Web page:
One of the ways that people use to determine how much restoration a painting has undergone and it's possible affect on the value of the painting is by viewing the image under ultraviolet light. The mediums used in restoration vs. the original paint layers fluoresce differently when viewed under UV. At Lowy, we tend to opt for the "less is more" philosophy -- we see a lot of things that don't actually need restoration, but it has been done anyway, for what could be a variety of reasons. For example, if there's a flake loss in the paint layers, in some cases it may be hard to match not just the color, but the brush stroke or the impasto. It may be easier to match if a larger area than necessary is painted over, or "overpainted", instead of carefully dotting in the missing paint, or "inpainting". It's always better to do less than more, so as to be as minimally invasive to the painting as possible, and so we always take the time to inpaint everything, regardless how difficult the match.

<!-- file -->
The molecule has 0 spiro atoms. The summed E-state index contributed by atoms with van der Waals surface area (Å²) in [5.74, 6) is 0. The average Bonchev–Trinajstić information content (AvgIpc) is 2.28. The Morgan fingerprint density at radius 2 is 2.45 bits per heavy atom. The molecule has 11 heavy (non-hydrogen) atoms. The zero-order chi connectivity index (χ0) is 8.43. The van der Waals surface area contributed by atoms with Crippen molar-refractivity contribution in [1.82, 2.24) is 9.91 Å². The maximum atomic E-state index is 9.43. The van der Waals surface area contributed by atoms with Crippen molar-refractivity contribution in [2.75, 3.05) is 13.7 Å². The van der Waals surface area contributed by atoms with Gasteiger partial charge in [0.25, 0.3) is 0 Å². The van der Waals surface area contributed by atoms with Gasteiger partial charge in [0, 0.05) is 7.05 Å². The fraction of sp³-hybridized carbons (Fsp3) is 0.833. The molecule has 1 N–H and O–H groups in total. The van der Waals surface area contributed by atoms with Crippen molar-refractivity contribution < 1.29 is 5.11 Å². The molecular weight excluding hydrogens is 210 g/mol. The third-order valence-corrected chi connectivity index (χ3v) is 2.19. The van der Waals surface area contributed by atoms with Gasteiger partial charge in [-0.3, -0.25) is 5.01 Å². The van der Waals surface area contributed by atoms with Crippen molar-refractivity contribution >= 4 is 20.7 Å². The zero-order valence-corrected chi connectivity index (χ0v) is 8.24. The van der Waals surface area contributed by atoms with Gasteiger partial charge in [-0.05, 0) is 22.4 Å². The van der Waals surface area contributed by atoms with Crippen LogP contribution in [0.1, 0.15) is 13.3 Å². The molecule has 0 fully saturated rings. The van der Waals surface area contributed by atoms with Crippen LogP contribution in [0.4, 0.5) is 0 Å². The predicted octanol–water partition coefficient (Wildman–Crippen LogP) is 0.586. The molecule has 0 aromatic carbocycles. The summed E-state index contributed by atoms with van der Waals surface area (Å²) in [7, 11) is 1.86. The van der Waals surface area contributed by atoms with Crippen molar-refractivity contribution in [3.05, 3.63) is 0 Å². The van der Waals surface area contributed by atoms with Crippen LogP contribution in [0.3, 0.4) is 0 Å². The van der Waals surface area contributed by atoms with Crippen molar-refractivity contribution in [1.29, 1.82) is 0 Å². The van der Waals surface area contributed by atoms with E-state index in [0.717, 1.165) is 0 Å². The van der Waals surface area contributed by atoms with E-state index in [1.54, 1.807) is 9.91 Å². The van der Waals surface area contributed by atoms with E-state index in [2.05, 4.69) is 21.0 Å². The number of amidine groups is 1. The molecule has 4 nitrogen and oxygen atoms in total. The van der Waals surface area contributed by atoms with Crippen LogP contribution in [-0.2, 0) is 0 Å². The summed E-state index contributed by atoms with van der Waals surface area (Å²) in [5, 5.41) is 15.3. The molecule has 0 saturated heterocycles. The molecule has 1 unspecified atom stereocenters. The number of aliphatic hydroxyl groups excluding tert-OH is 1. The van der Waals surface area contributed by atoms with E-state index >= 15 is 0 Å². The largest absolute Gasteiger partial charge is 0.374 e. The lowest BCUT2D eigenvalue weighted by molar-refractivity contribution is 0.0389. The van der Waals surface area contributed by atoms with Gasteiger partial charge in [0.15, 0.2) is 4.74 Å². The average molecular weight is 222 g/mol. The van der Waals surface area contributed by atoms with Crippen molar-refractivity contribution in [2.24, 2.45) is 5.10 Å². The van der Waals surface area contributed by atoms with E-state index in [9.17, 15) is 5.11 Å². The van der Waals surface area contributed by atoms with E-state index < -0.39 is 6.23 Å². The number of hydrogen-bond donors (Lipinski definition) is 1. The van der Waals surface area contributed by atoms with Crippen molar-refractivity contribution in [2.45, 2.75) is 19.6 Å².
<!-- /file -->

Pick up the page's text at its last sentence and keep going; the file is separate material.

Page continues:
A lot of paintings that come to Lowy for an evaluation have previous restoration which is overdone. We recently had a painting come in that had drying crackle and some structural paint losses which had been drastically over-restored and overpainted. Selective cleaning tests confirmed our suspicions that much of the overpaint seen under UV was unnecessary and inappropriate. We removed the overpaint and re-did the restoration, and the results were dazzling -- take a look at the fluorescence before and after! This is just a small piece of the overall image, but you get the idea. The second is another UV photograph before and after of a project we worked on here at Lowy.